If your 4 year old started life being considered a race horse then a lot of cantering would have been done early on :). Trot is great for lots of things but only canter can improve canter :)

    We do dressage and western sports....some might think that they are poles part but foundation training is identical :)

    Just get on and ride her LB, giving a horse a job is great for them physically and mentally!
  6. South Boulder Boy

    South Boulder Boy Well-known Member

    Our babies come in from the breakers and straight into 6 days a weeks work. To start with they learn how to go nicely forward, they go out with older confident horses and learn to not worry about the scary bush. They only trot and walk to begin with. The trot track is ~30min round trip that includes corners and one hill that has to be walked up and down twice. The babies always struggle with this and its quite a big ask for an unfit horse hence no cantering until fit (usually about 3-5weeks for a baby fresh from the breaker, if coming off spell and they already been in before the time to canter is shorter as they already have learnt all the other stuff so its just fitness). Once going confidently forward they are taught to carry themselves, but it doesn't have to be perfect right away, there is no jamming that head down asap.

    When they can handle the trot track well they go for their first canter. I've not timed the actual pacework track but I'd say its ~10minutes going slow and steady. First time they just have to get up there and stay in canter the whole way (its uphill). From there it's canter work 3 times a week slowly building to pacework. Then depending how many horses are in work they will go to track twice a week and canter at home once a week (some go to track before reaching pacework), every other day is trot work unless I train them for beach (usually we only take the ones who really need it though ie tendon injuries). If they are beach trained then they don't trot out and instead beach 3 times a week. They are taught to carry and lift themselves up the pacework hill. Then depending on how well they can handle the work and how mature their mind and body is they either go out to spell or trial and then spell.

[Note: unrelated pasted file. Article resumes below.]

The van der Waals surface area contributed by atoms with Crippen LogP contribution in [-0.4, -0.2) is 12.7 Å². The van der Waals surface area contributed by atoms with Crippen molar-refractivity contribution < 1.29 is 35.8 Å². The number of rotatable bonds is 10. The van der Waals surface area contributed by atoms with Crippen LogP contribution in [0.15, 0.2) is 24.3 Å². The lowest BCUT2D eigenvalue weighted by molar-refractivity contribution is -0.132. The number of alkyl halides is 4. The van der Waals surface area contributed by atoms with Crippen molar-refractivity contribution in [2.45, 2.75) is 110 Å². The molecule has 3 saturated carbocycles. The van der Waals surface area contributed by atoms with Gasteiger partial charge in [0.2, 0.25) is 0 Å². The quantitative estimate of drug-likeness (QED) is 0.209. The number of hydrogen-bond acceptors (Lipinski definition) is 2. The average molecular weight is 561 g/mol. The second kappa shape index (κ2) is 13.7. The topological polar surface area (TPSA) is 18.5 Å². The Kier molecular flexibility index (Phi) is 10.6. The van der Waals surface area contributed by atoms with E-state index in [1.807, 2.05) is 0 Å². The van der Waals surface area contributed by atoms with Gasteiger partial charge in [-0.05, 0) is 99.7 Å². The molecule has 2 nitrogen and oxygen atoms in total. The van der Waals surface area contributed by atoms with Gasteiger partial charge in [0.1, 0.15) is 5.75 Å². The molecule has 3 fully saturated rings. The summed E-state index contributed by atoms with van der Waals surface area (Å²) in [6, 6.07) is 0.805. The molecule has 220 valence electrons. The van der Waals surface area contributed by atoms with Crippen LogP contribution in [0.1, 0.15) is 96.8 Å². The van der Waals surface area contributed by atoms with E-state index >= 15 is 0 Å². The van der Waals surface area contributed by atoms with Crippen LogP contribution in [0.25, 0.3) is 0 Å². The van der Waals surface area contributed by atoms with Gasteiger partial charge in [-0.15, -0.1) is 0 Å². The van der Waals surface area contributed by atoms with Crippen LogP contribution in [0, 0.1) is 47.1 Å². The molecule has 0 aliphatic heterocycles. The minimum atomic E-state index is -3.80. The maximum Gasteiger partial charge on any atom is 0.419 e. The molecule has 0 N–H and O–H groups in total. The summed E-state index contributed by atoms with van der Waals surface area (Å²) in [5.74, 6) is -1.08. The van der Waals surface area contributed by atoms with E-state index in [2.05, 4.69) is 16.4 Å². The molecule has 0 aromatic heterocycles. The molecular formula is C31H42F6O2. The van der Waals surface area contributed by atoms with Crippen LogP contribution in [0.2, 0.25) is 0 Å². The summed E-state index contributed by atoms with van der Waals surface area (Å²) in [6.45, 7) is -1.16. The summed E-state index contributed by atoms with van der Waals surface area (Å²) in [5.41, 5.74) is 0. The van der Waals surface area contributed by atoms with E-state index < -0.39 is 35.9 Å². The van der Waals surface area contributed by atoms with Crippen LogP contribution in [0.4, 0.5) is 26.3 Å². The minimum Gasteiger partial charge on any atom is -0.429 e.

7. myyky

    myyky Well-known Member

    Retro, would you suggest canter work for a young stb as well when green broken? Sox' trot isn't terribly unbalanced.. But I was going to work on trot until it was good then ask for the extra gear. Do you think I'd be better off introducing some canter work now?
  8. retroremedy

    retroremedy Well-known Member

    Absolutely Mykky but in your case with a horse that might not necessarily have been encouraged to canter I would recommend a number of sessions round penning to Instill the canter cue and to clock up cantering time. The only way to get balance in canter is to canter and the round yard is a fabulous tool to get canter developed. We teach a kiss cue to canter so you can transfer the cue easily to under saddle. One of my 3 year olds was a horse that preferred to trot prior to starting but after a series of round penning sessions we established canter (one session to teach the canter cue and another 4 to clock up canter time), he got lots of practise and he got really relaxed about the pace. He was cantered under saddle on his first ride and it was no problem as the preparation for the pace from there! This horse today has the most beautiful relaxed canter, has a walk to canter, canter walk, halt to canter and canter halt, he loves to canter and he is only 3 :). So basically I would just treat your lovely STB as if it was being started for the first time and make sure the ground preparation was there to make your canter successful....hope that helps!